Maintaining an active mind and body in middle age may be linked to a lower risk of dementia, a study by the University of Gothenburg in Sweden has found.
Researchers recruited 800 women with a median age of 47 and studied their lifestyle for 44 years. The participants were surveyed to better understand their conventional mental and physical activities. Mental activities were divided into five areas: intellectual, artistic, manual, club, and religious; and included activities like reading a book, singing in a choir, and religious participation.
In each area, participants were scored on their level of preoccupation with the mental activities, ranging from zero for low activity, one for moderate activity, and two for high activity, with ten being the highest total score obtainable. Researchers then split participants into two groups. 44 percent of participants were classified in the low group with scores of zero to two, and 56 percent in the high group with scores of three to ten.
In evaluating their physical activity, participants were spread into two groups, active and inactive. Light physical activity for a minimum of four hours per week, like walking and gardening, were associated with the active group, in addition to an intense activity like running or swimming, which spanned several times a week. 82 percent of participants were classified in the active group, while 17 percent in the inactive group.
Throughout the span of the study, researchers noted that 194 women went on to develop dementia. 102 progressed to Alzheimer’s disease, 27 to vascular dementia and 41 to mixed dementia.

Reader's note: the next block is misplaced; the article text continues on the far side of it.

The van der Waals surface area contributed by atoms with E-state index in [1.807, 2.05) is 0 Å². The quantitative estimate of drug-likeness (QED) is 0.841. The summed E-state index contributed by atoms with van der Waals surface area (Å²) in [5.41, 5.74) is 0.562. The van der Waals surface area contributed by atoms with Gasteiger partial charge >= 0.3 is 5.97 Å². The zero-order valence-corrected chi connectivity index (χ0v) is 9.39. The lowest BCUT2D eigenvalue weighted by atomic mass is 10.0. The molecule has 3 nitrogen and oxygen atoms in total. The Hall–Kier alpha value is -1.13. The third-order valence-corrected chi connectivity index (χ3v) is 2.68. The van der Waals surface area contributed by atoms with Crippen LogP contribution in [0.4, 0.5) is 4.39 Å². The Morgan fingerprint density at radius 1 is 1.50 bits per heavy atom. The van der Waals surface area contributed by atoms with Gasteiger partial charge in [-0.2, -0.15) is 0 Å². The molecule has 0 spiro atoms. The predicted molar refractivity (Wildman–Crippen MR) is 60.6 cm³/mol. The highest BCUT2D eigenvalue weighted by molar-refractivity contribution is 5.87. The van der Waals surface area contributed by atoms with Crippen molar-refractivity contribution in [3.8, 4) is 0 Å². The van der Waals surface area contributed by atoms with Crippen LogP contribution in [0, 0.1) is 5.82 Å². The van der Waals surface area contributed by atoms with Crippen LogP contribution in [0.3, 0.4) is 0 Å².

The findings revealed women who exhibited higher levels of preoccupation with mental activities had a lower risk of developing Alzheimer’s disease, nearly 46 percent less likely, and 34 percent less likely to suffer from dementia compared to their counterpart. In the physical activity group, women were 52 percent less likely to develop dementia.
“The researchers took into account other factors that could affect the risk of dementia, such as high blood pressure, smoking and diabetes,” said Ragnhild Larsson, in a news release.
“They also ran the results again after excluding women who developed dementia about halfway through the study to rule out the possibility that those women may have been in the prodromal stage of dementia, with less participation in the activities as an early symptom. The results were similar, except that physical activity was then associated with a 34-percent reduced risk of dementia overall.”
“Of the 438 women with the high level of mental activity, 104 developed dementia, compared to 90 of the 347 women with the low level of activity. Of the 648 women with the high level of physical activity, 159 developed dementia, compared to 35 of the 137 women who were inactive.”
The findings shed light on the role of physical and mental activity in reducing the risk of dementia in middle age.
“These results indicate that these activities in middle age may play a role in preventing dementia in old age and preserving cognitive health,” said Jenna Najar, M.D., lead author of the study. “It’s exciting as these are activities that people can incorporate into their lives pretty easily and without a lot of expense.”
The study was published in the journal Neurology.